Effectiveness of sleep management strategies for residents of aged care facilities: findings of a systematic review
Article first published online: 22 AUG 2006
Journal of Clinical Nursing
Volume 15, Issue 10, pages 1267–1275, October 2006
How to Cite
Koch, S., Haesler, E., Tiziani, A. and Wilson, J. (2006), Effectiveness of sleep management strategies for residents of aged care facilities: findings of a systematic review. Journal of Clinical Nursing, 15: 1267–1275. doi: 10.1111/j.1365-2702.2006.01385.x
- Issue published online: 12 SEP 2006
- Article first published online: 22 AUG 2006
- Submitted for publication: 12 November 2004 Accepted for publication: 6 July 2005
- older people;
- sleep assessment;
- sleep promotion
Aims and objectives. The objectives of this systematic review were to determine the most effective tools for the assessment and diagnosis of sleep problems, as well as identify the most effective strategies for the promotion of sleep within this population.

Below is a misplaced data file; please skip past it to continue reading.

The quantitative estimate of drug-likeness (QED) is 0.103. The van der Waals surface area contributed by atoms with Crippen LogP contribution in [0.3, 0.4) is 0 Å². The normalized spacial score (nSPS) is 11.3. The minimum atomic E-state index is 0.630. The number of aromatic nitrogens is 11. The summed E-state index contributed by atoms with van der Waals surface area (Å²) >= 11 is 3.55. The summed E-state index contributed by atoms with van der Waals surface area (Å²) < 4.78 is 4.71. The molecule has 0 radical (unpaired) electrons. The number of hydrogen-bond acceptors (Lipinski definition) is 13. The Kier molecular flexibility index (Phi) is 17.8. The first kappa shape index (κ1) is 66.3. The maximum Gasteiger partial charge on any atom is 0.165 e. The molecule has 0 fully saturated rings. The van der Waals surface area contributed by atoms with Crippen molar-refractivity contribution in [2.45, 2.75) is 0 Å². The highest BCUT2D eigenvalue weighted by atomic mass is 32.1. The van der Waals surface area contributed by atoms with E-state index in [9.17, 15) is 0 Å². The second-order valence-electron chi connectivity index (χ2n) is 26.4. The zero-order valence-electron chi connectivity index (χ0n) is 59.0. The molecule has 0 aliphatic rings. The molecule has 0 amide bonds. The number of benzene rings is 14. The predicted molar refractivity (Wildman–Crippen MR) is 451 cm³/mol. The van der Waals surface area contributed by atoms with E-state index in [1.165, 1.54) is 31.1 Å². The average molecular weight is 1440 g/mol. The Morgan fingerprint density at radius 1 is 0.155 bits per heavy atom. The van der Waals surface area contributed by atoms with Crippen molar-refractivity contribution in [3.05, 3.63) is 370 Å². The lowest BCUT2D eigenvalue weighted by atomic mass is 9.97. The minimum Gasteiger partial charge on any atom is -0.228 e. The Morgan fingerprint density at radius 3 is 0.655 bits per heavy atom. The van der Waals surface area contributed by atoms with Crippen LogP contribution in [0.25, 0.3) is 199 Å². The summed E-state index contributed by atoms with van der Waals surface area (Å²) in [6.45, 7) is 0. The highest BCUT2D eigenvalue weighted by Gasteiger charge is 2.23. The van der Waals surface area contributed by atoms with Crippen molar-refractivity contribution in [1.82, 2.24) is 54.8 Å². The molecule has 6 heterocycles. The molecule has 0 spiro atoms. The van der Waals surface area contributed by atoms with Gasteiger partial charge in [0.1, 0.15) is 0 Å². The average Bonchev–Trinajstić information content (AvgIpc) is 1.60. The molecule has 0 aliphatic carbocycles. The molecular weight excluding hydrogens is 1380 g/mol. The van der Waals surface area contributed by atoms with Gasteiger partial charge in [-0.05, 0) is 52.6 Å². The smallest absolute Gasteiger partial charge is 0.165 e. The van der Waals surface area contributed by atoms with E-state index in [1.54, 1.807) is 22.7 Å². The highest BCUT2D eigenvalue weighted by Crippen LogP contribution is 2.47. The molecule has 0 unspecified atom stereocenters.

Background. Experiencing reduced sleep quality is often associated with normal ageing, however this may be exacerbated for residents of aged care facilities. External factors such as noise, light and night-time nursing may impact negatively upon sleeping patterns.
Methods. Eleven electronic databases and the reference lists and bibliographies of included studies were searched. Papers were grouped according to type of intervention or assessment tool and presented in a narrative summary.
Conclusions. The review identified many interventions to promote sleep. Multidisciplinary strategies such as combining a reduction in environmental noise, reduction of night-time nursing care and promotion of daytime activity, are likely to be most effective for promoting sleep in the population of interest. The use of sedating medications is cautioned, as their long-term efficacy in promoting sleep is questionable. Wrist actigraphy was found to be the most accurate objective sleep assessment tool.
Relevance to clinical practice. Lack of sleep, disturbed sleep and the overuse of medications especially sedations reduce the quality of life for older people. Effective, safe sleep interventions should be promoted and practised by nurses.